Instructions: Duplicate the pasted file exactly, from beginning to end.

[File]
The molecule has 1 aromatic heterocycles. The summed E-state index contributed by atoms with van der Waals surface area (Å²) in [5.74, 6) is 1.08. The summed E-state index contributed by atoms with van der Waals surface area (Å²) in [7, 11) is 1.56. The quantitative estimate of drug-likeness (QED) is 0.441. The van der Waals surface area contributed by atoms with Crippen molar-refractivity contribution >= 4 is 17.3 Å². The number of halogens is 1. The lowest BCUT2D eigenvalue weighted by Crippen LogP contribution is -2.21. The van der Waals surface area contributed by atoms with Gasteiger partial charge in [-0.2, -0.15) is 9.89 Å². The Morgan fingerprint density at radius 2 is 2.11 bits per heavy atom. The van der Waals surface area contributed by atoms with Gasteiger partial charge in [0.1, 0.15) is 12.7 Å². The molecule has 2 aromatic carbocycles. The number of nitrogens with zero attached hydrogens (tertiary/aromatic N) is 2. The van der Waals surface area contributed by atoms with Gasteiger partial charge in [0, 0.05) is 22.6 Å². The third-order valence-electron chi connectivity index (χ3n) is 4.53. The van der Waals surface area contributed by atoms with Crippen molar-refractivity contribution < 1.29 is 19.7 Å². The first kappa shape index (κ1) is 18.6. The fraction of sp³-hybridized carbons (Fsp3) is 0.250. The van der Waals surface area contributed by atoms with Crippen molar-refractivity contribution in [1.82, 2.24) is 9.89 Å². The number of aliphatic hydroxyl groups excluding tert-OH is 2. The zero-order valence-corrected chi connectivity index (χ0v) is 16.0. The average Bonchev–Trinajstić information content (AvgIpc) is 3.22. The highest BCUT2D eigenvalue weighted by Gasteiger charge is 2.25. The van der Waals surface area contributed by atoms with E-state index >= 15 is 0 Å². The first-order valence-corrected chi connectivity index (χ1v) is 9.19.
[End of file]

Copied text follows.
The molecule has 1 aromatic heterocycles. The summed E-state index contributed by atoms with van der Waals surface area (Å²) in [5.74, 6) is 1.08. The summed E-state index contributed by atoms with van der Waals surface area (Å²) in [7, 11) is 1.56. The quantitative estimate of drug-likeness (QED) is 0.441. The van der Waals surface area contributed by atoms with Crippen molar-refractivity contribution >= 4 is 17.3 Å². The number of halogens is 1. The lowest BCUT2D eigenvalue weighted by Crippen LogP contribution is -2.21. The van der Waals surface area contributed by atoms with Gasteiger partial charge in [-0.2, -0.15) is 9.89 Å². The Morgan fingerprint density at radius 2 is 2.11 bits per heavy atom. The van der Waals surface area contributed by atoms with Gasteiger partial charge in [0.1, 0.15) is 12.7 Å². The molecule has 2 aromatic carbocycles. The number of nitrogens with zero attached hydrogens (tertiary/aromatic N) is 2. The van der Waals surface area contributed by atoms with Gasteiger partial charge in [0, 0.05) is 22.6 Å². The third-order valence-electron chi connectivity index (χ3n) is 4.53. The van der Waals surface area contributed by atoms with Crippen molar-refractivity contribution < 1.29 is 19.7 Å². The first kappa shape index (κ1) is 18.6. The fraction of sp³-hybridized carbons (Fsp3) is 0.250. The van der Waals surface area contributed by atoms with Crippen molar-refractivity contribution in [1.82, 2.24) is 9.89 Å². The number of aliphatic hydroxyl groups excluding tert-OH is 2. The zero-order valence-corrected chi connectivity index (χ0v) is 16.0. The average Bonchev–Trinajstić information content (AvgIpc) is 3.22. The highest BCUT2D eigenvalue weighted by Gasteiger charge is 2.25. The van der Waals surface area contributed by atoms with E-state index >= 15 is 0 Å². The first-order valence-corrected chi connectivity index (χ1v) is 9.19.